Visionaries cited in making Bellevue successful

For many executives looking to start their business, Bellevue has served as the ideal launch pad.

Bob Wallace

For many executives looking to start their business, Bellevue has served as the ideal launch pad.

But it wasn’t always that dynamic, said Wallace Properties CEO Bob Wallace, who first moved to Bellevue with his family in 1956.

“It was a crummy little town well into the ’60s,” he told a room of 150 during a CEO discussion panel at a recent Bellevue Chamber business symposium. The April 24 event celebrated Bellevue’s selection by Fortune Small Business magazine as the best city in the country to live and launch a business.

Former mayor Ron Smith, now Lytle Enterprises CEO, saw the city going through a similar economic growth spurt when he first came on board the city council in 1993. At that time, the council and the economic development committee discussed how the city would get its downtown jumpstarted, Smith recalled.

An outside firm did some analysis and laid out a plan.

“It was kind of a gut punch,” Smith said.

The firm found that the city’s expectations about its land values were “unrealistic.”

“What a contrast to go from an economic development committee and saying why is nobody coming, to where we are today and being a great place to start a business,” he said.

Bellevue has gone through many growing pains since it incorporated in 1953. But the city’s economic strength that has turned it into an ideal place to do business today can be accredited largely to its visionaries, participants said.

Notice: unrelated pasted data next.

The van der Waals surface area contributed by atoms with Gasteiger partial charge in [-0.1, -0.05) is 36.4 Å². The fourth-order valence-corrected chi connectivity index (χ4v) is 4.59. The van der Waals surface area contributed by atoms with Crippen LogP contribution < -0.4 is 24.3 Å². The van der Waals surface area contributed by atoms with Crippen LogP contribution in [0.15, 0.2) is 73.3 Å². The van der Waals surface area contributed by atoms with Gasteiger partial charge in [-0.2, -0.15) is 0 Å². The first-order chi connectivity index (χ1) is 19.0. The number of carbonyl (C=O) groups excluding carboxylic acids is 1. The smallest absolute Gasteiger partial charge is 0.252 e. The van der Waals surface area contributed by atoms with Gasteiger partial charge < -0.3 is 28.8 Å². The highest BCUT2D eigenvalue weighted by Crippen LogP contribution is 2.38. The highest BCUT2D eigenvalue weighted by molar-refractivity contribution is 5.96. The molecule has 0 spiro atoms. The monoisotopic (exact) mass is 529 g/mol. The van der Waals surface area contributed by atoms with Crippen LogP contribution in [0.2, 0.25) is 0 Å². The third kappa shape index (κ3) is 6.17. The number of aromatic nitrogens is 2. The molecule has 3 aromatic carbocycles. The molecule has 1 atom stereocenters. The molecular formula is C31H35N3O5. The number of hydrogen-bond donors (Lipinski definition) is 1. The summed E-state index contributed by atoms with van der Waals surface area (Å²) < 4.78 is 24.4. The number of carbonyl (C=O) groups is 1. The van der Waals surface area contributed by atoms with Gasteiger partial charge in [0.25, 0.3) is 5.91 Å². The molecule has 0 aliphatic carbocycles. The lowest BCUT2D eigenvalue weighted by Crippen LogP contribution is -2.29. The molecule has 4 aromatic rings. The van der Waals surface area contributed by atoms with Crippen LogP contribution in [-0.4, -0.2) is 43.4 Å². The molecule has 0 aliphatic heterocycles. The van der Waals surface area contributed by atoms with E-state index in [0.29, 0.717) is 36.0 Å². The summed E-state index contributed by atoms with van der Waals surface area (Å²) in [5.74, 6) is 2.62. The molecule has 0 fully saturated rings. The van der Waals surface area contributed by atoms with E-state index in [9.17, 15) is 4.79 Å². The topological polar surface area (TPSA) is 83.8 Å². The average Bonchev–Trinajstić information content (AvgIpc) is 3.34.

“Bellevue had the Freeman’s and the Ditty’s and the Wallace’s and others who lived and worked and cared about this community,” Smith noted of the prominent families who built up Bellevue Way, Bellevue Square and beyond. “We really owe a lot of what we have today to the fact that they were here full-time.”

MulvannyG2 Architecture CEO Greg Krape said the city’s economic success “is all about the relationships and this city has figured that out a long time ago.”

Founded in 1971 and headquartered in Bellevue, the architecture firm has designed many civic and commercial buildings, including Bellevue Towers and Redmond City Hall. The company has grown from a handful of employees to more than 500 in recent years.

Scott Harrison, BarclayDean CEO, also pointed to the city.

Four years ago, the company, which has been headquartered in Bellevue for 50 years, thought about relocating.

“Vacancy rates were three times higher than what they are now,” Harrison recalled. “There were a lot of options. We went out into the marketplace and very quickly came back.”

It was the “Bellevue persona” that made BarclayDean stay, he said. City leaders such as Steve Sarkozy, city manager, have created a business-friendly environment and a good impression of the city, he added.

Others applauded the Bellevue School District, city parks, and the Bellevue Police Department’s commitment to safety.

Earl Overstreet, founder and president of General Microsystems Inc., said the city’s business community is a mix of a mature business environment and an emerging environment.

Wallace agreed.

A chairman of the Bellevue Chamber when he was just 30, he said “this is a place where you don’t have to sit around and have the same hair color as mine in order to be actively involved.”

“The wonderful thing about Bellevue is this is the place where if you’re willing to roll up your sleeves, you are welcome with open arms,” Wallace said.

Carrie Wood can be reached at cwood@reporternewspapers.com or 425-453-4290.

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